John Calvin: Mere Christianity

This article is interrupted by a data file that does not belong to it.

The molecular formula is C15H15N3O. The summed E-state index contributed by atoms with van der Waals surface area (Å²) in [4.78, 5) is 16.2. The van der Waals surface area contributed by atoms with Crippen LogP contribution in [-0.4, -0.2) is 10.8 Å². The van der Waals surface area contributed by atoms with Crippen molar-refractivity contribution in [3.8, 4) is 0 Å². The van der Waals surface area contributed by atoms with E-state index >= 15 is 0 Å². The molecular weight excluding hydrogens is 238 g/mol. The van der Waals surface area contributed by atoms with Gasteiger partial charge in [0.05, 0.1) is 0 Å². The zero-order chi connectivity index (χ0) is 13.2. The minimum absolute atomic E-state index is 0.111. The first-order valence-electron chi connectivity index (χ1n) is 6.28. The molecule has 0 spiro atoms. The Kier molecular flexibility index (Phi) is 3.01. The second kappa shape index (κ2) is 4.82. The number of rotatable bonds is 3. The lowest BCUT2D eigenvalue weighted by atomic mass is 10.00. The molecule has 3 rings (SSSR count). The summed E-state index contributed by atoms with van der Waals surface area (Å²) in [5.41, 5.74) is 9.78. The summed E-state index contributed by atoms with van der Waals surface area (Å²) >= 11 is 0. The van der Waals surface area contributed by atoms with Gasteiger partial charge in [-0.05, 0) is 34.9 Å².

“If it be inquired then by what things chiefly the Christian religion has a standing existence amongst us, and maintains its truth, it will be found that the following two not only occupy the principal place, but comprehend under them all the other parts , and consequently the whole substance of Christianity, viz., a knowledge, first, of the mode in which God is duly worshipped; and, secondly, of the source from which salvation is to be obtained. When these are kept out of view, though we may glory in the name of Christians, our profession is empty and vain. After these come the Sacraments and the Government of the Church, which as they were instituted for the preservation of these branches of doctrine, ought not to be employed for any other purpose and, indeed, the only means of ascertaining whether they are administered purely and in due form, or otherwise, is to bring them to this test” (John Calvin, The Necessity of Reforming the Church, 13-14).